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The London Blitz

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Essay title: The London Blitz

In September of 1940 through May of 1941 there was a strategic bombing attack

that was lead by the Germans targeted towards London and other cities located in

England, this was known as The Blitz. The Germans aimed the bombs mostly at

populated cities, dock yards, and factories.

The bombing on London began on September 7, 1940 and lasted for 57

consecutive nights. During these nights of bombing people took shelter in warehouse

basements, and in underground subway stations with no privacy and poor sanitation


British radar, detected the huge formation, the Observer Corps started to count the

mass of German bombers in the sky, then came a warning call, "One hundred plus

bandits approaching..." Fighter Command could do nothing but scramble all twenty two

squadrons around London and they vectored towards Thames Haven and Tilbury.

"......all we could see was row upon row of German raiders heading for London. I

have never seen so many aircraft in the air all at the same time.....The escorting

fighters saw us at once and came down like a ton of bricks, when the squadron

split up and the sky became a seething cauldron of aeroplanes, swooping and

swerving in and out of the vapour trails and tracer smoke. A Hurricane on fire

spun out of control ahead of me while above to my right, a 110 flashed across my

vision and disappeared into the fog of the battle before I could draw a bead on it.

Everyone was shouting at once and the earphones became filled with a

meaningless cacophony of jumbled noises. Everything became a maelstrom of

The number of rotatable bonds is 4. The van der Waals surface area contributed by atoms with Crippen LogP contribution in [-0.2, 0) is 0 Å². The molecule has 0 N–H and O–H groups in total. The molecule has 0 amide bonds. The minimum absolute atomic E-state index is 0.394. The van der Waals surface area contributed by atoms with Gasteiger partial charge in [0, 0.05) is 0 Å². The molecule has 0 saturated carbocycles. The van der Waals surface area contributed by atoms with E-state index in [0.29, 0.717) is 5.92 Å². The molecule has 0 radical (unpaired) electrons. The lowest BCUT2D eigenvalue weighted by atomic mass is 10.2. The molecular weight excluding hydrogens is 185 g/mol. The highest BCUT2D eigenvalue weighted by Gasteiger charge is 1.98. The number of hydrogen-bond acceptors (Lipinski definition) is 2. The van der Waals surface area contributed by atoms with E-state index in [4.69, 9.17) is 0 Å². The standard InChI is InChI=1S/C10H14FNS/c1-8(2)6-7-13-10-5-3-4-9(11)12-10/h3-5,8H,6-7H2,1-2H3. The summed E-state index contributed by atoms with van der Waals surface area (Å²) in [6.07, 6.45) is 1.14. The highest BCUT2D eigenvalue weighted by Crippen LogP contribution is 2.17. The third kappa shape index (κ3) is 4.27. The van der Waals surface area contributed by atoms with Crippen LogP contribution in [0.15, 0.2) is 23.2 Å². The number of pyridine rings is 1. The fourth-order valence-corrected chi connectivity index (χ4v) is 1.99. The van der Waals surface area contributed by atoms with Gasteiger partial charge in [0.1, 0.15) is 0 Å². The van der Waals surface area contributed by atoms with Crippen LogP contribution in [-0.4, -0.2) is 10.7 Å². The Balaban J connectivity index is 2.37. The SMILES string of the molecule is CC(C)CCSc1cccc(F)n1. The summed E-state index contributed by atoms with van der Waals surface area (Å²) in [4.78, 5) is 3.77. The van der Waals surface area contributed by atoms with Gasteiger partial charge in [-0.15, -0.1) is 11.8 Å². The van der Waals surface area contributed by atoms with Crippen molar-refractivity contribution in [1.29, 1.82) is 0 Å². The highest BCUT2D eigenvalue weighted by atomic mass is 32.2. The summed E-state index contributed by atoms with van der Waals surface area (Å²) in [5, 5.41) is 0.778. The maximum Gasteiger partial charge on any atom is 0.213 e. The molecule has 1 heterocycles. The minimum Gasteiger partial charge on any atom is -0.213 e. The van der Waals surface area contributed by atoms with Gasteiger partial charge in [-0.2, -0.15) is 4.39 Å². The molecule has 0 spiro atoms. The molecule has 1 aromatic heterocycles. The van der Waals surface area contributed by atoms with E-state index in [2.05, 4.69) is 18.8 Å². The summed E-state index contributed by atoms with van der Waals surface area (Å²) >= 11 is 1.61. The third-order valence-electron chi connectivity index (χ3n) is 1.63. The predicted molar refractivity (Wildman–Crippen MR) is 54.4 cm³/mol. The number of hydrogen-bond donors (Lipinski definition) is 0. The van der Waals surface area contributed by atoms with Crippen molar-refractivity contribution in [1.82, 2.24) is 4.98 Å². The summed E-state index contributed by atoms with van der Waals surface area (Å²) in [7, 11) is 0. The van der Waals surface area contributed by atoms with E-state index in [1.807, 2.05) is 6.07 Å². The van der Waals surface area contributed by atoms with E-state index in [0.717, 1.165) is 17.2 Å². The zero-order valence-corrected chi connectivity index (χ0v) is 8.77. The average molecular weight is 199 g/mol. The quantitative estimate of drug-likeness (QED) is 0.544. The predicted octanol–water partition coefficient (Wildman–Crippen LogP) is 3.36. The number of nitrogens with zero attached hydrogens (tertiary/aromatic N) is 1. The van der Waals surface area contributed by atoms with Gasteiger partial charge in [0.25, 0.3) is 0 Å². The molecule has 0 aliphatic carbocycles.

jumbled impression - a Dornier spinning wildly with part of its port mainplane

missing; black streaks of tracer ahead, when I put my arm up to shield my face;

taking a breather when the haze absorbed me for a moment....." 1

The main reason for all of this bombing was to break up the morale of the British

people so Hitler could pressure Churchill into negotiating. To Hitler's surprise the

bombing had an opposite effect. The bombing actually brought the English people


"Between five and six o'clock on the evening of Saturday 7th September, some

320 German bombers supported by over 600 fighters flew up the Thames and

proceeded to bomb Woolwich Arsenal, Beckton gas Works, a large number of

docks, West Ham Power Station, and then the city, Westminster and Kensington.

They succeeded in causing a serious fire situation in the docks. An area about 1ВЅ

square miles between North Woolwich Road and the Thames was almost

destroyed, and the population of Silvertown was surrounded by fire and had to be

evacuated by water. At 8.10pm some 250 bombers resumed the attack which was

maintained until 4.30 on Sunday morning. They caused 9 conflagrations, 59 large

fires, and nearly 1,000 lesser fires. Three main line railway termini were put out

of action, and 430 persons killed and some 1,600 seriously injured. After the fire

brigades had spent all day in an effort to deprive the enemy of illumination, some

200 bombers returned in the evening (Sunday 8th) to carry on the assault. During

this second night a further 412 persons were killed and 747 seriously injured, and

damage included

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